Perley's Reminiscences of Sixty Years in the National Metropolis - Vol. 1

By Ben: Perley Poore | Go to book overview

CHAPTER VIII. BATTLE OF THE GIANTS.

THE GREAT SENATORIAL DEBATE--ATTACK ON NEW ENGLAND--WEB-
STER'S REPLY TO HAYNE--NULLIFICATION NIPPED IN THE BUD--
SOCIETY IN JACKSON'S DAY--MRS. GENERAL EATON--A CHIVALROUS
PRESIDENT--THEATRICALS--THE GREAT TRAGEDIAN--MINOR AMUSE-
MENTS--EXECUTIVE CHARITY--SWARTWOUTING--THE STAR-SPAN-
GLED BANNER.

AN unimportant resolution concerning the public lands, introduced into the Senate early in 1830 by Senator Foote, of Connecticut (the father of Admiral Foote), led to a general debate, which has been since known as "the battle of the giants." The discussion embraced all the partisan issues of the time, especially those of a sectional nature, including the alleged rights of a State to set the Federal Government at defiance. The State Rights men in South Carolina, instigated by Mr. Calhoun, had been active during the preceding summer in collecting material for this discussion, and they had taken especial pains to request a search for evidence that Mr. Webster had shown a willingness to have New England secede from the Union during the second war with Great Britain. The vicinity of Portsmouth, where he had resided when he entered public life, was, to use his own words, "searched as with a candle. New Hampshire was explored from the mouth of the Merrimack to the White Hills."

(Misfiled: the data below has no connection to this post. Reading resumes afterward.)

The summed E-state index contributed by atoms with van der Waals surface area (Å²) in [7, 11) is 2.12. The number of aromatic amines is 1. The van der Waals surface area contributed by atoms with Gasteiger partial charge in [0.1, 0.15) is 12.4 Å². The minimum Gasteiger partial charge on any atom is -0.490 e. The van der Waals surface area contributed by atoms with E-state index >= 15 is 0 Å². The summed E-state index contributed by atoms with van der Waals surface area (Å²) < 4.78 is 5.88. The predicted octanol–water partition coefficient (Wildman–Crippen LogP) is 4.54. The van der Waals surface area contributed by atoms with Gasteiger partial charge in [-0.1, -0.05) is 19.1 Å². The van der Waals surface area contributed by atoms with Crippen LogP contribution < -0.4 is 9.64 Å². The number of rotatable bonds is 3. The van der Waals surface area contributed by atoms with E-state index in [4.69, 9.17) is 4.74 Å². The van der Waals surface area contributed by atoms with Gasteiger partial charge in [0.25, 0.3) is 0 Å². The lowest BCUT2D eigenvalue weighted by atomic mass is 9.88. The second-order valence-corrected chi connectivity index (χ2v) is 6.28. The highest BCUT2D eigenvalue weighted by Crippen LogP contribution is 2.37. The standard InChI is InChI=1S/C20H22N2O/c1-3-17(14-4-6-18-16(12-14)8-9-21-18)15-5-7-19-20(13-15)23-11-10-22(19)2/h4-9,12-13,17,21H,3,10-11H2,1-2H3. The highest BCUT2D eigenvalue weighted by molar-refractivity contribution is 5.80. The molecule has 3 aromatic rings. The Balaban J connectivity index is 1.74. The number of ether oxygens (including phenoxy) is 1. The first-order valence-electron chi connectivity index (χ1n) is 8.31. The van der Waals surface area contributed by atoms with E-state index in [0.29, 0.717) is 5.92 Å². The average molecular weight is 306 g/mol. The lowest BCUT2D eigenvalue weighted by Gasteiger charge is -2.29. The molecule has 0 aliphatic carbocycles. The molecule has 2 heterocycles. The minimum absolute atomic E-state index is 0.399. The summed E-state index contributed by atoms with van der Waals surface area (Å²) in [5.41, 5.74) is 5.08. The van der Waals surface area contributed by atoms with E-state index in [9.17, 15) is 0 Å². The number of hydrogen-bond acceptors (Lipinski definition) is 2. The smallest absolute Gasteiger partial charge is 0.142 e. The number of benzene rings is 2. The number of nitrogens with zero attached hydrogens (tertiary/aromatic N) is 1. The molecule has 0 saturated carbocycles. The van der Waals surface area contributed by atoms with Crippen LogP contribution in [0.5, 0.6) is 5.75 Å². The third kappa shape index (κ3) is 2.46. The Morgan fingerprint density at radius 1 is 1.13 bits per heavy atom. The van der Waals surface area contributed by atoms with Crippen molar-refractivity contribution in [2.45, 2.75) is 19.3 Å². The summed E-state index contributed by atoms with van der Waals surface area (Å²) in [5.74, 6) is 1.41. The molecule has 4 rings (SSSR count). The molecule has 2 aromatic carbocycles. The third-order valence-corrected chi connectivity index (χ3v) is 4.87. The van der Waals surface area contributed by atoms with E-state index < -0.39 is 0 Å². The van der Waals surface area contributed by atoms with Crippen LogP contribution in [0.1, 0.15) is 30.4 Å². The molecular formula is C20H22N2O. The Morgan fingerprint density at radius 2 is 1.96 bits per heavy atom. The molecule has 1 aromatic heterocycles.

Nor had Mr. Webster been idle. He was not an ex-

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